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Stove, David (1927–1994)

by James Franklin

David Stove's skill in philosophical polemic made him a figure the Left loved to hate, and an object of apprehension even among his own camp.

The list of what he attacked was a long one and included, but was certainly not limited to, arts faculties, Darwinism, Enlightenment, feminism, Freud, the idea of progress, leftish views of all kinds, Marxism, metaphysics, modern architecture and art, philosophical idealism, Popper, religion, semiotics, Stravinsky and Sweden — also, anything beginning with "soc" (even Socrates got a serve or two).

But anyone can be against things; the Stove trick was to be against things for reasons one would not have thought of oneself. He attacked even scepticism as a general principle, regarding it as a failure to proportion belief to evidence, and criticised many of his targets for their levity and, as he called it, enfant-terriblisme.

As a student, Stove attended Sydney University where he was strongly influenced by John Anderson, the professor of philosophy. Though he later came to abhor many of Anderson's views, he never lost an Andersonian concern for rigour in argument. He retired from the Department of Traditional and Modern Philosophy in 1987, having been there since 1961, after a stint at the University of NSW.

During that period, in a discipline not noted for accessible prose, he commanded a very readable, forceful and funny style reminiscent of such Australian authors as Clive James and Robert Hughes. The vitriol was best distilled in his two books of philosophical polemic, Popper and After: Four Modern Irrationalitists (1982) and The Plato Cult and Other Philosophical Follies (1991).

The first of these, an attack on modern philosophy of science, is notable for a devastating first chapter on the misuse of quotation marks to undermine meanings. All jokes made a point. Popper's massive opus, Logic of Scientific Discovery, which maintains that there is no logic of scientific discovery, was, Stove claimed, a gross overreaction to the fact that scientists sometimes make mistakes. That is, it is Aesop's fable of the fox and the grapes over again.

'The parallel would be complete if the fox, having become convinced that neither he nor anyone else could ever succeed in tasting grapes, should nevertheless write many long books on the progress of viticulture.'

Or on the subject of 'fortunate heirs' who prefer not to examine the source of their inheritance: 'A proprietor of a pornographic bookshop may be dimly conscious of a debt to the author of Areopagitica, but Milton is the last person he wants to see in his shop.'

The Plato Cult, his most successful book internationally, handed out the same treatment to several other philosophical traditions, whose existence he attributed to eddies of words that had cut loose from their meanings. Reviews said the book was 'written with passion and clarity, and will certainly succeed in its admirable aim of causing offence to all and sundry'. A recently completed book, Darwinian Fairytales, addresses Darwinism and sociobiology (he is against them).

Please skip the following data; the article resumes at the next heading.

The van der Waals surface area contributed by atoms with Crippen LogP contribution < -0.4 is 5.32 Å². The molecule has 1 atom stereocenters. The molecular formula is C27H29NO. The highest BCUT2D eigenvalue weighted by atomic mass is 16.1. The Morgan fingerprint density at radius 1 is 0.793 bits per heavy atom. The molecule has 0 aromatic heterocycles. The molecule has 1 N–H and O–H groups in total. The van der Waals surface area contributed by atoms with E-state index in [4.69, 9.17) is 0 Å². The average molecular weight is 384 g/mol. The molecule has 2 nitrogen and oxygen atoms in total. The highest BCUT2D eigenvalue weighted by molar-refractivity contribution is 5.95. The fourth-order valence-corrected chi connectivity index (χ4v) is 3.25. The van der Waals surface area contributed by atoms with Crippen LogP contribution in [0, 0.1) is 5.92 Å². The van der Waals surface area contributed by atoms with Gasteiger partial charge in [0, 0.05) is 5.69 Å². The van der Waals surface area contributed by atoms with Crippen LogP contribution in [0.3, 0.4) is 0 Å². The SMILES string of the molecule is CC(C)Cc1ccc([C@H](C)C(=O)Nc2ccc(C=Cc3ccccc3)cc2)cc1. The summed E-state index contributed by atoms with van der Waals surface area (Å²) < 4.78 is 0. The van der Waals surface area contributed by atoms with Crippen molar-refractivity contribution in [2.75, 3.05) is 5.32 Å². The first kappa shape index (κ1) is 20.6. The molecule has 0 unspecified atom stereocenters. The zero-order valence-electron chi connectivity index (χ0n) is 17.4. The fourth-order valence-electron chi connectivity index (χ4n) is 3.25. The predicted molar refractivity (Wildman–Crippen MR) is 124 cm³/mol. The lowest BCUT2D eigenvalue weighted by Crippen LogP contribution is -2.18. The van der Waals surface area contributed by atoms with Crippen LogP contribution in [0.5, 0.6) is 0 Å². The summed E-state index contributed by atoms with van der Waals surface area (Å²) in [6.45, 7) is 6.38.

There were also many polemical articles, one of which, published in Quadrant, was probably the only one printed with a special note from the editors distancing them from the content. The high point of outrage was his article 'A Farewell to Arts' in 1986, in which he described the faculty of which he was still a member as a disaster area ('of the active kind, like a badly leaking nuclear reactor'), and attacked the professional competence of several named colleagues. The reaction — 'the old boy's gone too far this time' - was not uncommon among his friends as well as enemies.

His description of himself as a 'purely negative thinker' — was not wholly true. His books Probability and Hume's Inductive Scepticism (1973) and Rationality of Induction (1986) defended a theory of probability as a matter of pure logic, arguing that there is an exact science of weighing the reasons for and against any opinion. Though very much a minority view on philosophy, it has found more favour in artificial intelligence (a discipline which Stove characteristically found too modern to be of interest).

As a teacher, he again drew mixed reactions. If average students found him unexciting, the better ones delighted in him. His students were, on the whole, less concerned than his colleagues by the extremity of some of his opinions. He showed that the range of what could reasonably be thought was wider than one had imagined; at his best, logical consequence could seem putty in his hands.

He gave permission, so to speak, to think outside the mainstream — if reasons for doing so could be found. Through his encouragement a generation of students found their own voices. His tolerance of views other than his own (if well argued) was more genuine than that of many thinkers who proclaimed tolerance as a principle.

Of all modern enthusiasms, perhaps the only one he had sympathy with was conservation. He greatly admired those who had preserved stretches of the NSW coastal bush from development. At his Mulgoa property, he planted trees and enjoyed the calming pleasure of cricket, baroque music, old books and especially his family. He died there, after suffering the effects of cancer treatment for some months.

David Stove is survived by his wife Jess, son Robert and daughter Judith.

Original publication

  • Australian, 21 June 1994

Citation details

James Franklin, 'Stove, David (1927–1994)', Obituaries Australia, National Centre of Biography, Australian National University, http://oa.anu.edu.au/obituary/stove-david-1547/text1595, accessed 2 October 2014.

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